How to Sew Cabin Cushion Covers

One of the many things that Catalina Yachts did right in their boats was the upholstery: tough fabrics and bomber construction. You have to forgive the colors and patterns. Fashion is, well, fashion. It comes and goes and comes again.

BEFORE - high style and comfort for the early 80s
BEFORE – high style and comfort for the early 80s

The upholstery on Summer Dance was a brown/beige/orange/yellow plaid reminiscent of something Gabe Kaplan would have worn in the 80’s sitcom Welcome Back, Kotter.

Mista Katta

It was in pretty good condition: no obvious stains, rips, or broken seams. There was some moderate mildew, though, but mere cleaning was out of the question. Even if the fabric would have withstood machine washing, every zipper pull was corroded from salty air and crumbled in our hands. The covers would never close again without new zippers. The first mate declared that she was not about to spend one night on them, of course. Replacing the covers became priority #1 and had they had to go immediately. Truth be told, I wasn’t looking forward to it much myself.

Before I get any further, a bit of legal housekeeping. This post contains affiliate links. That means I receive a small commission if you make a purchase using these links. You can buy these products anywhere you like, of course. For a complete explanation of why I’m telling you this and how you can support this blog without paying more, please read my full disclosure.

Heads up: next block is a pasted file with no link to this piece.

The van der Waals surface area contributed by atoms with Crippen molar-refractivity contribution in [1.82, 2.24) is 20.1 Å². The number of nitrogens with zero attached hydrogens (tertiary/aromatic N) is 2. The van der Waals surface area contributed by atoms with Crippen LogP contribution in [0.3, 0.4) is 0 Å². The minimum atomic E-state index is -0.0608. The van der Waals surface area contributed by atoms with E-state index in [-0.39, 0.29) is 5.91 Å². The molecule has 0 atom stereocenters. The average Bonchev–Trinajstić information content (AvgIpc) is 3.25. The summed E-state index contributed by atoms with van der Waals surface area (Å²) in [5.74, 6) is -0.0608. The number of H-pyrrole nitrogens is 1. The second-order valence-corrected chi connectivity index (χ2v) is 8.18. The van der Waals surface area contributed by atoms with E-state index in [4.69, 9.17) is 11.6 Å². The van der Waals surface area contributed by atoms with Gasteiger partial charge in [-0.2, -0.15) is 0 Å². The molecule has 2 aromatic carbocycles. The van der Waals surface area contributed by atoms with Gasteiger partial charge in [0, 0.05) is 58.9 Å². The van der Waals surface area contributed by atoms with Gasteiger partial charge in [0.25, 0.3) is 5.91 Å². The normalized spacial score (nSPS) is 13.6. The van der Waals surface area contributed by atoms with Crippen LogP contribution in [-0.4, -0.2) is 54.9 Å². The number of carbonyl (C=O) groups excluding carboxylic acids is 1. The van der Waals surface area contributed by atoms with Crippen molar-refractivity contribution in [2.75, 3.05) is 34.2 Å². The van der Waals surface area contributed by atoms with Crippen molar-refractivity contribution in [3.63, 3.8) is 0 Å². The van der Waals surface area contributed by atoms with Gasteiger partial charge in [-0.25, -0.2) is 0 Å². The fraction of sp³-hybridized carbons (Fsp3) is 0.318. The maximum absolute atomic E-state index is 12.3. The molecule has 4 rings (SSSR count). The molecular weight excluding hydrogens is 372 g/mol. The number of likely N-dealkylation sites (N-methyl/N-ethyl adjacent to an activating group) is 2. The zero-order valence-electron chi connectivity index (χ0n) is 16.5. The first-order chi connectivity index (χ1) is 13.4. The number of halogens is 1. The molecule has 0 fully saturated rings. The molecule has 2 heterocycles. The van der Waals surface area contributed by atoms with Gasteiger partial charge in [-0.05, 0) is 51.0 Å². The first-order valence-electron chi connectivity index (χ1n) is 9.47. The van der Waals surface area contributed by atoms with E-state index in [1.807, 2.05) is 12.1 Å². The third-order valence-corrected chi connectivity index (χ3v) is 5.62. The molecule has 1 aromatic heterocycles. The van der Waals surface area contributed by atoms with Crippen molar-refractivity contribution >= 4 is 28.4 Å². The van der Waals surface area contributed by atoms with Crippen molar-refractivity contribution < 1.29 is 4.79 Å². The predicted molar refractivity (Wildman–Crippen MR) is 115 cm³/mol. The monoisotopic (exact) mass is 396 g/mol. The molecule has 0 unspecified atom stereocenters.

Any color so long as it’s blue

You can purchase new C-22 cushions from Catalina Yachts for $1,650 but that’s about what most whole boats are worth. Like most first boat owners in our predicament, we hunted for a cheap fix: fabric store material, non-profit upholstery services, and online replacements, none of which were ideal. In the end, we decided to attempt making replacement covers ourselves with quality materials from sailrite.com. The folks at Sailrite just make the decision so easy: vast selection, mountains of free videos, and competitive pricing. No avid DIYer can pass that up.

We wanted a timeless fabric color/pattern with good resale value. We opted for Sunbrella True Blue furniture grade fabric. Their furniture fabric is a little softer and more comfortable to sit and sleep on than the marine canvas.

We chose beige underlining from Sailrite for the cushion bottoms and zipper plaques. The underlining has several advantages:

  • Much less expensive than Sunbrella canvas
  • Very porous to promote drying
  • Vinyl coated, which reduces cushions sliding around
  • Color closely matches the beige interior fiberglass and it complements the teak trim.

Sunbrella Ocean Blue marine grade canvas matches the furniture fabric perfectly for the exterior/utility pieces (mainsail cover, foredeck sail bag, engine cover, crib board bag, lifeline cushions, snap-on gear bag). Sailrite also supplied the complimentary thread, fasteners, and zippers, and some other supplies. Watch their videos, you’ll learn everything you need to know.